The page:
Four Quick Tips for Improving Your Corporate Board
Around the world, whether the business is a major corporation, a private family firm, or a state enterprise, it soon learns the value of a board of directors. A board can deliver great ideas, objective advice, and connections that would cost far more if hired through business consultants. Yet I’ve found that corporate boards are […]
By Ralph Ward
July 21, 2017
Around the world, whether the business is a major corporation, a private family firm, or a state enterprise, it soon learns the value of a board of directors. A board can deliver great ideas, objective advice, and connections that would cost far more if hired through business consultants.
Yet I’ve found that corporate boards are one of the business world’s most underused (and too often, misused) tools. Weak procedures, membership and skills dilute their value. A board of directors is treated not as a vital asset, but as a bothersome expense. The result is lost business opportunities, missed danger signals, and too often, ultimate business failure.
In speaking and consulting on corporate governance worldwide, I see remarkable similarities in boardroom failure across countries and cultures. But I’ve also discovered common steps that can be easily taken to build the quality of your boards and their work. Give these proven, basic moves a try — you’ll find improving your corporate governance simpler than you may have thought.
Don’t fear boardroom independence. Independent, non-executive directors are the gold standard among worldwide securities regulators. However, in practice they remain uncommon in most boardrooms. Even board members who aren’t employees are often family members, business partners, cronies, government ministers, etc. Yet I’ve found that just one director who is fully independent from the company, its founders and promoters to be a great benefit. Seek someone with a strong record in the company’s field, with connections and knowledge the firm currently lacks, plus a desire to contribute (but not to run things). A retired, highly respected chief executive is often the best bet for adding your first dash of boardroom independence. Find someone whose credentials demand respect (even in a divided boardroom, everyone will still look up to this new member). Once your board has gained this outside perspective, you’ll wonder why you waited so long.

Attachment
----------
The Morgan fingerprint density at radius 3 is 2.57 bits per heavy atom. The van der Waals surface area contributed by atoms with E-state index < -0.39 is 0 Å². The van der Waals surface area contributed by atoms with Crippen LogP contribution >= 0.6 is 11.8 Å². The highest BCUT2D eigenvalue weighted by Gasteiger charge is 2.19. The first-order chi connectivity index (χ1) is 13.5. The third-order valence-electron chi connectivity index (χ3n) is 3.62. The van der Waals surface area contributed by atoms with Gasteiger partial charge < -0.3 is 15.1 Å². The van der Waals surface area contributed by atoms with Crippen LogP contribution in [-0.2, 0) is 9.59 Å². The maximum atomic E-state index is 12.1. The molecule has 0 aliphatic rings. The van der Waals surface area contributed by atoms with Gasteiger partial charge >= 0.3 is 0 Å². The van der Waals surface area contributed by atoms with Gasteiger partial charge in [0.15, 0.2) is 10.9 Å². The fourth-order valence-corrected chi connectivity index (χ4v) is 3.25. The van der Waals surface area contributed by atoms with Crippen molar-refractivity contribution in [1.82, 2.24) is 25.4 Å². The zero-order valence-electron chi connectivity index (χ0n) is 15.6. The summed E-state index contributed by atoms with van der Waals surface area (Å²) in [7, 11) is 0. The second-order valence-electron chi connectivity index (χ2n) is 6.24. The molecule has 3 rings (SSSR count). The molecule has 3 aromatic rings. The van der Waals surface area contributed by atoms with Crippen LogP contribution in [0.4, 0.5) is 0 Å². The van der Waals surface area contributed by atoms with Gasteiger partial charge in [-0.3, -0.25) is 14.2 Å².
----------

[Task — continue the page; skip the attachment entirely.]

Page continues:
Messy board procedures lead to messy governance. Good boardroom practices cost nothing, add much, and will amaze you with the professionalism you gain. A written-out, well-considered meeting agenda that uses time to its best. Meeting minutes that cover important points, votes, and show thoughtful, active board discussion. Pre-meeting board info packs that directors receive well in advance, which cover the data they need to see without swamping them (50 to 60 pages, plus exhibits, is a good average), and that is well-organized. Board presentations that aren’t allowed to drown directors in PowerPoint (a common boardroom complaint). These all may seem like basic housekeeping items, but discipline in using them creates discipline in your corporate governance.
Sharpen board leadership. Chairing a board of directors is a highly responsible, demanding, sensitive task. Why, then, does no country on earth require any training or qualification to do it? Chairmen may hold the role because of stock ownership, government or family connections… but not because they are most effective as boardroom leaders. Commit to change that in your boardroom with some essential training on the basics of corporate governance, legal requirements, and parliamentary procedure. The company’s law firm is usually happy to provide some basic tutorials on this, and international groups like the OECD and the Institute of Directors (IOD) offer many low-cost, local training resources.
Start building tomorrow’s board today. Privatisation… digital tech… security threats… succession. Your business faces a coming wave of change and challenges. Will your board makeup be up to the task? Succession planning for boards is rare, but crucial to shaping a board able to fulfill company strategy in the years ahead. Who is retiring soon (or should)? What new markets, structural changes, technologies or regulations will your company face… and will your board include talents at the table with expertise? Map out when current members plan to leave, what strengths they have, and who you’ll need to recruit to replace them. As important, look at the company’s strategic plan five and ten years ahead, and weigh the board talents you’ll need to fulfill it.
Ralph Ward is an internationally-recognized speaker, writer, and advisor on the role of boards of directors, how "benchmark" boards excel, setting personal boardroom goals, and the future of governance worldwide.